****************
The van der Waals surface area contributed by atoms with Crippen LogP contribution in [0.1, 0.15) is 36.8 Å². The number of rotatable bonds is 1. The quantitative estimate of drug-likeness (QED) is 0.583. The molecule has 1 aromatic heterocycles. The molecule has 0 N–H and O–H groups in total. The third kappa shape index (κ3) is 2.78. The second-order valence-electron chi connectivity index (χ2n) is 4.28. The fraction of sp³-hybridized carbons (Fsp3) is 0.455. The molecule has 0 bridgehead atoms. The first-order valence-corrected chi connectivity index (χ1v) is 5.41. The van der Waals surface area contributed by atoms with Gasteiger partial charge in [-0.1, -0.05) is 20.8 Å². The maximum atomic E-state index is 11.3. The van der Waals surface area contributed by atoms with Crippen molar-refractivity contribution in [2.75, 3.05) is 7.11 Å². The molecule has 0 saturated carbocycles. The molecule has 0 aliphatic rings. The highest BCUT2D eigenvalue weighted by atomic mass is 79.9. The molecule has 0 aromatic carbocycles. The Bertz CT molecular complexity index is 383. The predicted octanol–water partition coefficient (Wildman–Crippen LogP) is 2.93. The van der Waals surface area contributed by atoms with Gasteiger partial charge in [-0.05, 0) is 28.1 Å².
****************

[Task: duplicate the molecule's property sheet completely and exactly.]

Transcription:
The van der Waals surface area contributed by atoms with Crippen LogP contribution in [0.1, 0.15) is 36.8 Å². The number of rotatable bonds is 1. The quantitative estimate of drug-likeness (QED) is 0.583. The molecule has 1 aromatic heterocycles. The molecule has 0 N–H and O–H groups in total. The third kappa shape index (κ3) is 2.78. The second-order valence-electron chi connectivity index (χ2n) is 4.28. The fraction of sp³-hybridized carbons (Fsp3) is 0.455. The molecule has 0 bridgehead atoms. The first-order valence-corrected chi connectivity index (χ1v) is 5.41. The van der Waals surface area contributed by atoms with Gasteiger partial charge in [-0.1, -0.05) is 20.8 Å². The maximum atomic E-state index is 11.3. The van der Waals surface area contributed by atoms with Crippen molar-refractivity contribution in [2.75, 3.05) is 7.11 Å². The molecule has 0 saturated carbocycles. The molecule has 0 aliphatic rings. The highest BCUT2D eigenvalue weighted by atomic mass is 79.9. The molecule has 0 aromatic carbocycles. The Bertz CT molecular complexity index is 383. The predicted octanol–water partition coefficient (Wildman–Crippen LogP) is 2.93. The van der Waals surface area contributed by atoms with Gasteiger partial charge in [-0.05, 0) is 28.1 Å².